The name of the resort, Palm Beach Resort, tells us that this place should have a nice beach and there should be a lot of palm trees. Found in Laiya (San Juan, Batangas), this resort — with the help of the low tide — revealed something else. Totally unexpected. And puzzling. Allow us to tell you why the title of this post is “beach life.”
There’s no shame for a layperson to admit that he/she knows nothing about corals and coral reefs. Well, not exactly nothing — we see photos and we read that corals grow, and that they die because of dynamite fishing and other factors. We have a working idea that the death of coral reefs is somewhat connected with global warming, that many corals are sensitive to and die with changes in sea temperature. Beyond those general ideas, we probably know so little about corals. There’s really not much incentive to get to know about corals because we rarely encounter them in our lives.
Imagine our surprise when we learned that some corals actually survive when exposed during low tide, and that the rugged, stony outcrop that emerged during low tide, just in front of the Palm Beach Resort, is a living, breathing field of corals. You don’t need snorkels or scuba to see the corals. All you need is a dose of curiosity. And, oh, sunblock.
This early, allow us to come clean and say that we don’t know the specific or scientific names of the corals. Maybe we’ll never know. Our initial search in marine websites yielded the information that these are stony or hard corals (again, we may be wrong, so if you know the names of these corals, or if you know someone who’s an expert on corals, please give us a buzz).
It’s difficult to rise and shine while at the secluded Palm Beach Resort. The heavy drapes filter the soft sunlight that escaped the lust green leaves of palms and trees. The resort calls this natural landscaping. The crickets, which almost monopolized the silence of the night, are probably dead tired. It’s quiet and peaceful here, one could actually feel, and hear, the soft breeze.
There’s the sound of dull crunch of pebbles pressed to the sand by rubber tires, as silent golf carts transport staff and guests. There’s the rhythmic crash of waves on the shore. Not much noise. It’s like the Walking Dead have overrun this side of Batangas while guests were sleeping. And with the audible grumble of our tummies, audible a mile away, we knew it was time for breakfast.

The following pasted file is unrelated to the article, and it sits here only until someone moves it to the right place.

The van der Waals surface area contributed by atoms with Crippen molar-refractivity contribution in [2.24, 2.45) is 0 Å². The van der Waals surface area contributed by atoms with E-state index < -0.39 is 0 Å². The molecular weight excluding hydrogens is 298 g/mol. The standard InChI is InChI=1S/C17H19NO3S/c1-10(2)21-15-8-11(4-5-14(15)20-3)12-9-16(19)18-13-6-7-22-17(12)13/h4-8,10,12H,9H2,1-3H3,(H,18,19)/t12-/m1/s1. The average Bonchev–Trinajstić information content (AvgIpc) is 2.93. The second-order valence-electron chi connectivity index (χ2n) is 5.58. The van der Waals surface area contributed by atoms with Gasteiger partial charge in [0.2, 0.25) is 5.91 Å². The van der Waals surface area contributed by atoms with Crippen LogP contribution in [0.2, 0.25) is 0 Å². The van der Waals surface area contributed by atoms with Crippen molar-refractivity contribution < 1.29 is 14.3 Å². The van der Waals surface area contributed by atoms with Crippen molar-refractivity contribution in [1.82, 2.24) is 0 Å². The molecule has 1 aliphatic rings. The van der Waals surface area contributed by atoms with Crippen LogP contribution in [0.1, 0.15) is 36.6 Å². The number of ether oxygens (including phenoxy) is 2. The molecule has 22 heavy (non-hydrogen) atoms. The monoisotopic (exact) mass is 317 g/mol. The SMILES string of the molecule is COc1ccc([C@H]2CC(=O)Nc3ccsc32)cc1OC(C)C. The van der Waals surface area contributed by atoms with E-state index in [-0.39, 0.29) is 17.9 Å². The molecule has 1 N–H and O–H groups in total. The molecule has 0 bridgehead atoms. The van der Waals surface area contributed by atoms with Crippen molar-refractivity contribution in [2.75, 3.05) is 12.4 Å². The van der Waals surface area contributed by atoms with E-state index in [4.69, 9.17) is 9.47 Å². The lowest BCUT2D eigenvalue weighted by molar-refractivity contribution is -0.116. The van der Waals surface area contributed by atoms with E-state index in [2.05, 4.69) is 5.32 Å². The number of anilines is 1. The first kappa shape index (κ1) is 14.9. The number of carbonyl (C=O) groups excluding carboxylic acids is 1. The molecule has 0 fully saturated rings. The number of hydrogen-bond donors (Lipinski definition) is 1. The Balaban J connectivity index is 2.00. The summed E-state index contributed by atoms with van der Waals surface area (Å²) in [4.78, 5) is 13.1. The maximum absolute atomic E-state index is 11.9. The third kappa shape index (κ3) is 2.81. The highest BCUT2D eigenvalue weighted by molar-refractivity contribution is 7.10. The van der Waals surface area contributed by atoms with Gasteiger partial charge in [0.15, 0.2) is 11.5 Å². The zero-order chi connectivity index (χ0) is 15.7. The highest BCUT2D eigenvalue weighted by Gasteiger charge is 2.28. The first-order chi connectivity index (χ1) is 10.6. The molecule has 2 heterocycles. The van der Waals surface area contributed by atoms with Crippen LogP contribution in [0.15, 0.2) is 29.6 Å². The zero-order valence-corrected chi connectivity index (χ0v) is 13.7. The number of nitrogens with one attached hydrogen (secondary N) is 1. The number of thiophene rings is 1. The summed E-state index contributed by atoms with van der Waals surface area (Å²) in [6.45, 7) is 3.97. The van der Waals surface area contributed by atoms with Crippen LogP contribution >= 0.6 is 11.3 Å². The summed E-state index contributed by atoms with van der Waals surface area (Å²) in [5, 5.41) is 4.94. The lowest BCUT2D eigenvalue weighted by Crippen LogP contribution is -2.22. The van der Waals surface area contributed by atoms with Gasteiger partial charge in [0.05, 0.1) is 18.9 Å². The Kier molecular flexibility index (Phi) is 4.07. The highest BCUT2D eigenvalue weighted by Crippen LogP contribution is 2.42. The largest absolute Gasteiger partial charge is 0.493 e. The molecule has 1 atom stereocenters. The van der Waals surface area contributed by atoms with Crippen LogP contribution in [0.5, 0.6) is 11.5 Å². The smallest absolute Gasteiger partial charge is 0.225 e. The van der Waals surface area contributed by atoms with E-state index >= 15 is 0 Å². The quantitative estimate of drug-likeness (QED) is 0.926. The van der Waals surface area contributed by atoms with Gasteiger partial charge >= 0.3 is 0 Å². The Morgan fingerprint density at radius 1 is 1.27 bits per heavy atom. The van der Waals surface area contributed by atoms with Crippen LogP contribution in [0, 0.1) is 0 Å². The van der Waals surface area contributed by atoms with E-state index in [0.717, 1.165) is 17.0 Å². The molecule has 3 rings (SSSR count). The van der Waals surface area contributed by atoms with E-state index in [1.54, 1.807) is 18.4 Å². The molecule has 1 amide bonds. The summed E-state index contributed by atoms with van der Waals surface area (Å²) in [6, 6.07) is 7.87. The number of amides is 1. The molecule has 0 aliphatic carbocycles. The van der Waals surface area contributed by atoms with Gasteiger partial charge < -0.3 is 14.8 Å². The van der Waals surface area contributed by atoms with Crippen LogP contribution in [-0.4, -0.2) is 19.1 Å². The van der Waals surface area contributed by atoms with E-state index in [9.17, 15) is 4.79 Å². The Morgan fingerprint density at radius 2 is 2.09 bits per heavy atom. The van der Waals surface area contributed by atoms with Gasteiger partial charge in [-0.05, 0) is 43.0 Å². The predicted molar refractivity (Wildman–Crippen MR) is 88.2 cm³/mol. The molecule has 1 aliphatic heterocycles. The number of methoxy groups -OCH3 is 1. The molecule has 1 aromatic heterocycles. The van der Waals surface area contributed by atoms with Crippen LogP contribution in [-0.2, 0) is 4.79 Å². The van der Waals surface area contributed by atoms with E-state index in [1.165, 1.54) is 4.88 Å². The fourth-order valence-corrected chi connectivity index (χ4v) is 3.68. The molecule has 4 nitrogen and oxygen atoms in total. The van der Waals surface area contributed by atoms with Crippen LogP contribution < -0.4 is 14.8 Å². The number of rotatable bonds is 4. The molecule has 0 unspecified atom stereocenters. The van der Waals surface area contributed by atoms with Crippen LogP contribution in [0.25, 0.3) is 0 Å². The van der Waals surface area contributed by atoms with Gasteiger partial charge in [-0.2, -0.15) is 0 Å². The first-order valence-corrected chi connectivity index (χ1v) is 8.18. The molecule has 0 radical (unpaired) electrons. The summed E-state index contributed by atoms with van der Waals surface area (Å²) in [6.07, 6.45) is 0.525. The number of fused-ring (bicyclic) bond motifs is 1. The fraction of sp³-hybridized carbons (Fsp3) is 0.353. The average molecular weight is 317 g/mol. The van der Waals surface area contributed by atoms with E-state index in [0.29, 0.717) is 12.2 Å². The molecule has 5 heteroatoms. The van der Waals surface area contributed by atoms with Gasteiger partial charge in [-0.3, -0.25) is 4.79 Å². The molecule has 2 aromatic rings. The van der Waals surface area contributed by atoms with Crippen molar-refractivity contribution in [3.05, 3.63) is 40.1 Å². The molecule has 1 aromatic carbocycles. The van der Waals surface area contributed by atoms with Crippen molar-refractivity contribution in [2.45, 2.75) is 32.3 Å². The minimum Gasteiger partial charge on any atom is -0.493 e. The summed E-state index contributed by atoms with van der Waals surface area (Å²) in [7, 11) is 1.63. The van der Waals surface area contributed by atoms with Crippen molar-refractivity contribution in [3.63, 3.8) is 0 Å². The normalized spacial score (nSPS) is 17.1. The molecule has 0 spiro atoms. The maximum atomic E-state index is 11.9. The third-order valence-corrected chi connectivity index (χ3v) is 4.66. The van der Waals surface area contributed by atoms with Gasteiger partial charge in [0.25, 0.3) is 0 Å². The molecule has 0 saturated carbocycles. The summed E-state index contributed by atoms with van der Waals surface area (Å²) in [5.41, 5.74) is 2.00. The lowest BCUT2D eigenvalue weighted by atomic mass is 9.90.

The pavilion is just two minutes away by foot. Here at the Palm Beach Resort, a quick walk would appear to be an insult to the beauty of the surrounding. One walks leisurely. It’s much nicer to soak the fresh air that carries a hint of saltwater madness. It’s relaxing to stretch, perched on the concrete stairs that lead to the beach. And it was while doing that that we saw the view totally different from what the sea looks like at high tide.
An area that resembles a tidal pool emerges. It’s likely a tidal pool. Still fit for swimming, but notable for quite something else — the coral field. It’s alive! Of course, at first, we didn’t know that. From a distance it looks like a field filled with black mud. Looks muddy and slimy from afar. And that means only one thing — it looks fun enough to explore. Yee-haa!
It turned out to be a solid, rocky surface. No slime. No mud. Just beautifully weird corals.
Life may have made cynics out of us all, but enjoying life sometimes require that we retain the fascination of a 7-year old. Right there at that coral field, we were close to uttering only a single word: amazing! Look at that one, it looks like the World Cup with intricate gold inlay. Amazing! And that one, it looks like a butt unfortunately peppered with a million neatly-arranged chicken pox. Amazing! It was like channeling Betong into our inner selves. Amazing!
Other guests may have started to wonder what on earth we were up to. We were squatting and taking pictures of something on some place that looked muddy and slimy. The scene might have looked weird. We didn’t care. The man on horseback, guiding the slow moving animal through the maze of stones, surely didn’t mind.
At breakfast, between bites of fresh mango and oranges, we asked the staff a question or two about the corals. Just one question, really. We were too hungry to ask more questions and, honestly, the staff may be more than happy if we stop bugging them with questions. We were told that DOST personnel (government’s science and technology department) regularly visit the place. To inspect the coral field, we suppose. But who can blame them if they want to linger and soak the beauty of the Palm Beach Resort? This side of Batangas gives a whole new meaning to beach life.